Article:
Screened

I watch things and write about them. Or screen them for quality, if you will. See, clever.

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Quartet ****

It would be easy to dismiss a film like Quartet on hearing a brief synopsis: pensioners try to save their retirement home by putting on a show.  It’s a bit like the most recent Muppets movie, but swap Kermit the Frog for Tom Courtenay and Miss Piggy for Maggie Smith.  But to consider it as fluffy Sunday afternoon ‘senior citizen cinema’ would be to do it a great disservice.

Cissy (Pauline Collins), Wilf (Billy Connolly), and Reg (Tom Courtenay), once members of an operatic quartet, now live at a retirement home for the musically gifted.  When the world-renowned fourth member of the group, Jean (Maggie Smith), moves to the home old rivalries are stirred up, old wounds are reopened, and a big question is raised: will Jean rejoin the quartet and sing Rigoletto at the gala concert?  My goodness the tension is unbearable.

The main plot is a bit hokey, and certainly nothing new, but when the film is considered as a whole, the central storyline is not important at all.  What makes this, Dustin Hoffman’s first outing as a director, remarkable, are the performances, and the incredible heart behind them.

Maggie Smith and Tom Courtenay are thoroughly convincing as old flames Jean and Reg, with the years of unspoken bitterness and regret painted on both of their faces as they are reunited for the first time in years.  Maggie Smith of course attained legend status as Lady Grantham in Downton Abbey,and though she may not get as many caustic one-liners to deliver in Quartet, she certainly retains the punch and force of will from that character.

Billy Connolly is a class act, managing to keep sex-obsessed Wilf on the side of funny rather than sleazy, but it is Pauline Collins who gives the standout performance as Cissy.  At first she just seems a bit dizzy, but the forgetfulness and confusion progress in increasingly heartbreaking scenes.

The themes of lost love, of family, of self doubt, pride, and of trying to come to terms with one’s place in the world carry across the generations, and to be able to pull all this off while also being very funny is quite an achievement.  In addition to this, the rosta of stars from the classical music and theatre worlds is quite remarkable (make sure to stay for the credits for more information on the supporting cast), and the music is, as to be expected, wonderful.

Sweet without being saccharine, and moving without being manipulative,Quartet is a really lovely film.  Now go and hug a pensioner, and maybe take them to the opera to say thank you.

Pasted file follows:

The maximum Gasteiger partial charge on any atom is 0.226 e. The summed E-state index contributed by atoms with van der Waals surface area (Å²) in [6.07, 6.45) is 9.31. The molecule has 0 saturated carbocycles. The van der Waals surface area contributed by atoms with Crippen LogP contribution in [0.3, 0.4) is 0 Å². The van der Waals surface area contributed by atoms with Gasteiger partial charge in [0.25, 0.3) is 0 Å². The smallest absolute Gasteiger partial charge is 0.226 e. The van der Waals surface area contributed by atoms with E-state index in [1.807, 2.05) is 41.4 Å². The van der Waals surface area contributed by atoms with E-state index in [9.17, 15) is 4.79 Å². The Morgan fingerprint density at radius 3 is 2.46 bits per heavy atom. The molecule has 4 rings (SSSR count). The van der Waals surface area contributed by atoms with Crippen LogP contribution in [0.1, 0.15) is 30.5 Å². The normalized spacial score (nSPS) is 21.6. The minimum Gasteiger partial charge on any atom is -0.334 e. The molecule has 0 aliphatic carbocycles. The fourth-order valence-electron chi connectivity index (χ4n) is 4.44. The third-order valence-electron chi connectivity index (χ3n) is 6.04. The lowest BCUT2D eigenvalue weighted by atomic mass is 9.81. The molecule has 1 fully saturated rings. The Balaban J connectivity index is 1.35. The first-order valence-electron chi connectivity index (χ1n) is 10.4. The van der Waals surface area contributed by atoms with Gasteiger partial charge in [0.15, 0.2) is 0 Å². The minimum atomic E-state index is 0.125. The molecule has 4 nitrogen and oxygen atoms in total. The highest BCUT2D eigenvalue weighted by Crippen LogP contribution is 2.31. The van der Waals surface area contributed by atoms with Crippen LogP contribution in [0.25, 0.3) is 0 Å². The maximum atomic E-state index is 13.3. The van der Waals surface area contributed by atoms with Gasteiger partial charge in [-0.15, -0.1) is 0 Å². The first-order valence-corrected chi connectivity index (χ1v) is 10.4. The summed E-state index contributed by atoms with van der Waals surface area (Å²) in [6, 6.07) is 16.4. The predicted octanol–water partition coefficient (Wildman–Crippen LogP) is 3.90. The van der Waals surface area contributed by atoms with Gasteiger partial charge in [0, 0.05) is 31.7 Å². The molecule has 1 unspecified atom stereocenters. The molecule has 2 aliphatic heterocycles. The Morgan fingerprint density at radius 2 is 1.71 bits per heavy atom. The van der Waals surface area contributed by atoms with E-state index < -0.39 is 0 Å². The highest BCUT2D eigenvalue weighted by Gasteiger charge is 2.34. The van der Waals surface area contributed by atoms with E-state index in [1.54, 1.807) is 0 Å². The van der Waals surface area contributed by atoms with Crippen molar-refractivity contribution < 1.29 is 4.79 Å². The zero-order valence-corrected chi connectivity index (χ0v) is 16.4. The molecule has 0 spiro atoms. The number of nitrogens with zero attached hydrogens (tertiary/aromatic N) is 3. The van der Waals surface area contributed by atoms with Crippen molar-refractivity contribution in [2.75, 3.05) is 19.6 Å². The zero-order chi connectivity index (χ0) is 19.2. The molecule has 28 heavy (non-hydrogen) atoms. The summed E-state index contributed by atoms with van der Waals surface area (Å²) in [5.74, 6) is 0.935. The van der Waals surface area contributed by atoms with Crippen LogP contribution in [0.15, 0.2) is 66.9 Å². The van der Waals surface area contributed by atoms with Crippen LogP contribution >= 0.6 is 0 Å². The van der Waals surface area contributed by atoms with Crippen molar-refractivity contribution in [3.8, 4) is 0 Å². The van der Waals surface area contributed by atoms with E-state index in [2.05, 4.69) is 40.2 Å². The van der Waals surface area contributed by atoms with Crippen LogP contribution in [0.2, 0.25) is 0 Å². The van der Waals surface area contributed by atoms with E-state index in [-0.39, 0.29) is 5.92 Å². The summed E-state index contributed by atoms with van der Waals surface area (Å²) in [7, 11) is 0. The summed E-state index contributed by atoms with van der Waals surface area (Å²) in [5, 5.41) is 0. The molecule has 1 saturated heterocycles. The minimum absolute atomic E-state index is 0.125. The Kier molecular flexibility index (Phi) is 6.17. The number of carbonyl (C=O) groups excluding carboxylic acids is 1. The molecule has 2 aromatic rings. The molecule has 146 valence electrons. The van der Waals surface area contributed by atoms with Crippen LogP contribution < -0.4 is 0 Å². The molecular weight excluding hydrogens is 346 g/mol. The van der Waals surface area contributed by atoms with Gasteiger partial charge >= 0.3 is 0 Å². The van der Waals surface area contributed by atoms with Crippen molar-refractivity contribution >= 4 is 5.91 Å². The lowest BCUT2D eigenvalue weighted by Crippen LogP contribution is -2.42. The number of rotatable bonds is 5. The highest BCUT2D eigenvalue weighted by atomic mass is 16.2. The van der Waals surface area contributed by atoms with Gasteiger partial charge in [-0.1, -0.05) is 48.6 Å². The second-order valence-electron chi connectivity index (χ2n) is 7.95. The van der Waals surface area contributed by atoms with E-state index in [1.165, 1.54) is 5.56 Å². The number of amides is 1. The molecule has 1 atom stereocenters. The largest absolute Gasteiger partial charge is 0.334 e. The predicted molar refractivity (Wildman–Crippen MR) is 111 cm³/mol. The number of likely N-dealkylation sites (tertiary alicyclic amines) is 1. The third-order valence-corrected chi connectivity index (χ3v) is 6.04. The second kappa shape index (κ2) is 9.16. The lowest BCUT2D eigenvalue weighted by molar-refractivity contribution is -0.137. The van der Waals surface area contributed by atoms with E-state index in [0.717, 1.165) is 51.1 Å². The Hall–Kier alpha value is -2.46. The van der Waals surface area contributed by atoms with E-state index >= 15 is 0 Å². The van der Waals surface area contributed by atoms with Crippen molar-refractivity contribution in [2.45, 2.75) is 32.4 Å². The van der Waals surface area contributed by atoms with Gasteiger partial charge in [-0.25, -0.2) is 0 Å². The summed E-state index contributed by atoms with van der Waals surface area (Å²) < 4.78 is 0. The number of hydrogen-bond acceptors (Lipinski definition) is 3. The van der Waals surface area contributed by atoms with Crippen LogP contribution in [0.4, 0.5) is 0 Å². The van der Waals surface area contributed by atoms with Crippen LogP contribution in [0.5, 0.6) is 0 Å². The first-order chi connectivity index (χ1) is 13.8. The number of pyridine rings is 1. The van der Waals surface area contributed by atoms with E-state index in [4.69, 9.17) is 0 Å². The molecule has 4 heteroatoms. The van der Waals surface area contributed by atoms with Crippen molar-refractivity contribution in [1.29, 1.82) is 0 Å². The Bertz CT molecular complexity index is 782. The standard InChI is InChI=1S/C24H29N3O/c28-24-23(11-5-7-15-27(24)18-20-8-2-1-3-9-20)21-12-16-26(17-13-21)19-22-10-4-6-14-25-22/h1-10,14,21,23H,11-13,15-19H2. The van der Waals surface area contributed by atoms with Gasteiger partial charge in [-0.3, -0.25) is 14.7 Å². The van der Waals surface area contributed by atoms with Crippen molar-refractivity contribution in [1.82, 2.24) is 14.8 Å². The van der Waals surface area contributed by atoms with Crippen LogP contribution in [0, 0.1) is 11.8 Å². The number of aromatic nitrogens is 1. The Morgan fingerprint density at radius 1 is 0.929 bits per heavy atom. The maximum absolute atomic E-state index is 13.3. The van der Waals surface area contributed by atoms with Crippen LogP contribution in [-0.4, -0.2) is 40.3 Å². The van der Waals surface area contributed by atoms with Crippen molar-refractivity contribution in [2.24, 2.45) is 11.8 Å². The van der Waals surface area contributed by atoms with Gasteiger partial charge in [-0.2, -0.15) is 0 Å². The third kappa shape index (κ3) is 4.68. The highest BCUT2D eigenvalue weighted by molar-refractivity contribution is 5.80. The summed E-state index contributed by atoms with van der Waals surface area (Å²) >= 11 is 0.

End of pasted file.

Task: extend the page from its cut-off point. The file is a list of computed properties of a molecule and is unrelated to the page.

PS. Don’t judge it by the awful trailer.  It makes it look like the lame cheesy film you probably expect it to be.



(Source: dailyinfo.co.uk)

Filed under film 4 Stars Quartet Maggie Smith Tom Courtenay opera Billy Connolly Pauline Collins

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360 **

Peter Morgan, writer of many excellent films including Frost/Nixon, The Damned United, and probably most famously, The Queen, has a lot to say in his screenplay for 360, touching on the interconnectedness of our lives, on destiny, on how sometimes seemingly small decisions can have an unknowingly large impact on people we may never even meet.  Trouble is, on this occasion he doesn’t say it particularly well.

We’re presented with purportedly ordinary people making their way in the world (a world we see a fair amount of through the course of 360 - locations include Vienna, Paris, London, and Colorado).  Jude Law is an unhappy businessman in Vienna who hires a prostitute, changing his mind at the last minute when one of his associates sees him.  Rachel Weisz is his wife back home in London, who is having a lovely time having break up sex with her Brazilian photographer bit on the side.  Brazilian photographer has a girlfriend who finds out about the affair and promptly hops on a plane back home, where she meets Anthony Hopkins, a grieving man searching for his missing daughter.  Their connecting flight gets grounded because of snow, and while they’re waiting at one of the many airports featured in the film, Brazilian girl unknowingly takes a shine to a newly released sex offender.  Add into the daisy chain of lives a French dentist, a Russian mafia member and his driver, and the pimp of Jude Law’s prostitute, and it’s safe to say that the chain of ordinary people features some fairly far fetched characters.  I mean, a French dentist, come on.